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Newswise: First Aid for Severe Trauma Curriculum Being Developed for High Schools

First Aid for Severe Trauma Curriculum Being Developed for High Schools

Uniformed Services University of the Health Sciences (USU)

A life-saving course is in development to train high school students around the country how to to deliver the first aid skills for severely injured trauma victims. The education and training course is being created by the Uniformed Services University of the Health Sciences’ National Center for Disaster Medicine and Public Health (NCDMPH) and The American Red Cross (Red Cross). Students who successfully complete the course will receive certificates documenting their first aid training.

Channels: Blood, Education, Trauma,

Released:
28-Oct-2019 9:00 AM EDT
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Education

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  • Embargo expired:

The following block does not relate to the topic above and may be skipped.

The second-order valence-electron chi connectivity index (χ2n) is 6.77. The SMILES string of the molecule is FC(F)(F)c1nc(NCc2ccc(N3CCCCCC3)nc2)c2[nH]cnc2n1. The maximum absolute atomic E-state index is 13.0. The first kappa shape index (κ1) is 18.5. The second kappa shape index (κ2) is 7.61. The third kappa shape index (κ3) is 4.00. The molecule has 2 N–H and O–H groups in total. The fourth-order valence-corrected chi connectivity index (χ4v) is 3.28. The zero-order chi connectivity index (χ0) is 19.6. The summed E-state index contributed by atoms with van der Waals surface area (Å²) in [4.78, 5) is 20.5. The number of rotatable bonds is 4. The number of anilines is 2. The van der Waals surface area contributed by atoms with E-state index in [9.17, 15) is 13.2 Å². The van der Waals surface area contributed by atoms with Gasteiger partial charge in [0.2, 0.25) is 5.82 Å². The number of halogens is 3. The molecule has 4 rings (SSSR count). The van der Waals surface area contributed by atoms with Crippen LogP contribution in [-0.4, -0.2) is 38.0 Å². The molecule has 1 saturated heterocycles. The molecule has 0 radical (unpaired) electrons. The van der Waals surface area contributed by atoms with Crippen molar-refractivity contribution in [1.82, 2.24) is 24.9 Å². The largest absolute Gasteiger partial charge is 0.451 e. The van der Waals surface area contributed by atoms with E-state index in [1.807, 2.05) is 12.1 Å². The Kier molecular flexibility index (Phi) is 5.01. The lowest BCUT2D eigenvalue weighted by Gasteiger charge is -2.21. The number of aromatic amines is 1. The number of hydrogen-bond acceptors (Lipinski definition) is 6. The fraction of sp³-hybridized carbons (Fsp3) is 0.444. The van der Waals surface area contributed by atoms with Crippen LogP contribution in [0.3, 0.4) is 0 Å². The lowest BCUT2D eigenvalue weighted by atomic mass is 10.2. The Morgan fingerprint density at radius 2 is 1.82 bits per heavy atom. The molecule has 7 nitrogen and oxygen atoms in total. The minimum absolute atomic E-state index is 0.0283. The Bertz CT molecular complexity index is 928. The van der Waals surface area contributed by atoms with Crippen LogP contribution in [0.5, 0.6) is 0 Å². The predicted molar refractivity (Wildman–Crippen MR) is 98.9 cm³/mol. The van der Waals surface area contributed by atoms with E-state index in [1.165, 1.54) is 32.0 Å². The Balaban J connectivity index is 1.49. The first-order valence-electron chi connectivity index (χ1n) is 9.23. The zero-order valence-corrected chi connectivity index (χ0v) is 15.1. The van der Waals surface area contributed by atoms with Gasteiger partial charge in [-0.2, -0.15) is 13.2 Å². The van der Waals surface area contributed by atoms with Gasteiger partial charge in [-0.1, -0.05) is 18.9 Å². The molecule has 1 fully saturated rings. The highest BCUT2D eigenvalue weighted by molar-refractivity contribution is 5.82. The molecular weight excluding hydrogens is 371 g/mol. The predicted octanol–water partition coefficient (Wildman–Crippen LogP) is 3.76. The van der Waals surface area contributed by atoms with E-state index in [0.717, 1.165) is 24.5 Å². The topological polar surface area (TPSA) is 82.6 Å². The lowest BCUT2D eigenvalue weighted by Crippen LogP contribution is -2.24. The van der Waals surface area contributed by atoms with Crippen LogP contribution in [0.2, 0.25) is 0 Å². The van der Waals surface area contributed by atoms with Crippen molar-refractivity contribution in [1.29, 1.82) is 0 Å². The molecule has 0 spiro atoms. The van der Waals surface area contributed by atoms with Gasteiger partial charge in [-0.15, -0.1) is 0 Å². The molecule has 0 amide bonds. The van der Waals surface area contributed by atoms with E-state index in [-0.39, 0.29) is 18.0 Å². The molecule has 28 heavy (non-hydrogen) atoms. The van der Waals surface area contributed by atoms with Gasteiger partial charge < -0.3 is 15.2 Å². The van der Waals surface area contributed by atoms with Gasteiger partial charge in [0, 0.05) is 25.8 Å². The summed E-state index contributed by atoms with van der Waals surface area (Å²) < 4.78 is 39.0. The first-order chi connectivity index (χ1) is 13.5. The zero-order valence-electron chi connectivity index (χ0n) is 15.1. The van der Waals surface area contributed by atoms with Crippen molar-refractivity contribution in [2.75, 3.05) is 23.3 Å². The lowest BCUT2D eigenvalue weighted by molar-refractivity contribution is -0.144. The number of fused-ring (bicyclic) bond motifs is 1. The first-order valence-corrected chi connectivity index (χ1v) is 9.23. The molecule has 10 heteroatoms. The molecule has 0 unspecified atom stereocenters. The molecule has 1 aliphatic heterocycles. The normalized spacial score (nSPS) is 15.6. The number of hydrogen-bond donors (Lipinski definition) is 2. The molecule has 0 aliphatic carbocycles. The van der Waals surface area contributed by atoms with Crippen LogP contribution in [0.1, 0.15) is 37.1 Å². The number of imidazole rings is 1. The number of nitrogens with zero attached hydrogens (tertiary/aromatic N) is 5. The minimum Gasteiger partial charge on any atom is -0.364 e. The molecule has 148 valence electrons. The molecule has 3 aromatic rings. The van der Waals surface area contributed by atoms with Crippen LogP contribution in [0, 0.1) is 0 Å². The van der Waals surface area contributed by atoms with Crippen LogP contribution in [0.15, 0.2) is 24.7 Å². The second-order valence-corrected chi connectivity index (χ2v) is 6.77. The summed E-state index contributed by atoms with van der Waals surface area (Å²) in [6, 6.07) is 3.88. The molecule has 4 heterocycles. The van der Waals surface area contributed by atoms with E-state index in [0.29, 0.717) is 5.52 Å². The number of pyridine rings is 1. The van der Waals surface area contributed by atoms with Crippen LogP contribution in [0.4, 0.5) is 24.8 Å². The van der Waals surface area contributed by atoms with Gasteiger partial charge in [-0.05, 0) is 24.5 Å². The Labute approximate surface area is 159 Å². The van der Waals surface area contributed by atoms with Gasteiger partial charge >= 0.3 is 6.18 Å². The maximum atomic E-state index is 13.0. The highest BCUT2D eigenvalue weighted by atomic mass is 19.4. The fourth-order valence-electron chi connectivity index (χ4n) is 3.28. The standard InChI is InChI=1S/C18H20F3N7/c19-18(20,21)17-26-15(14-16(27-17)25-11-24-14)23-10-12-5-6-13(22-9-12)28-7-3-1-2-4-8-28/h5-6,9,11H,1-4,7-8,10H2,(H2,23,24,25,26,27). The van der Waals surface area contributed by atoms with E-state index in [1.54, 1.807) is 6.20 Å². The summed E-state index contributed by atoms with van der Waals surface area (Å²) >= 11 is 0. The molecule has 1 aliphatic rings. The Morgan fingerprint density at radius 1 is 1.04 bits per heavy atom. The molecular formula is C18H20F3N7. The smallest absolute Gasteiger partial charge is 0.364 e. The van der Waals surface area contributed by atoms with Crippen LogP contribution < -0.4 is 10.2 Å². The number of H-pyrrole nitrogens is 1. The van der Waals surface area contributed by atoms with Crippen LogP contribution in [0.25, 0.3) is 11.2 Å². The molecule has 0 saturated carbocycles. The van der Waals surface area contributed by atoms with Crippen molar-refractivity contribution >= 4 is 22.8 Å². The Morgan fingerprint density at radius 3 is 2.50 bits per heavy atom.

13-Oct-2019 8:00 PM EDT

Blood vessel damage, not nerve damage may be cause for side effects of traumatic brain injury

Uniformed Services University of the Health Sciences (USU)

The effects of a traumatic brain injury (TBI) are pretty clear – problems with memory, headaches, and emotions – but what’s unclear is the underlying pathological causes for those symptoms. According to new research led by researchers at the National Institutes of Neurological Disorders and Stroke (NINDS) in collaboration with the Uniformed Services University (USU), those underlying pathological causes may actually involve more extensive blood vessel damage than previously known. These findings could help target better treatment of these common injuries.

Channels: All Journal News, Blood, Neuro, National Institutes of Health (NIH),

Released:
11-Oct-2019 11:30 AM EDT
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  • Embargo expired:
    13-Oct-2019 3:00 PM EDT

Bereaved families of 9/11 victims largely show strong resilience, more than 15 years later

Uniformed Services University of the Health Sciences (USU)

More than 15 years after Sept. 11, 2001, a majority of bereaved family members who lost a loved one in the terrorist attacks that day appear to be healthy and are not reporting symptoms of a mental health condition, while one-third still likely meet the criteria for depression, grief, and anxiety, according to a recent collaborative study led by the Uniformed Services University of the Health Sciences (USU).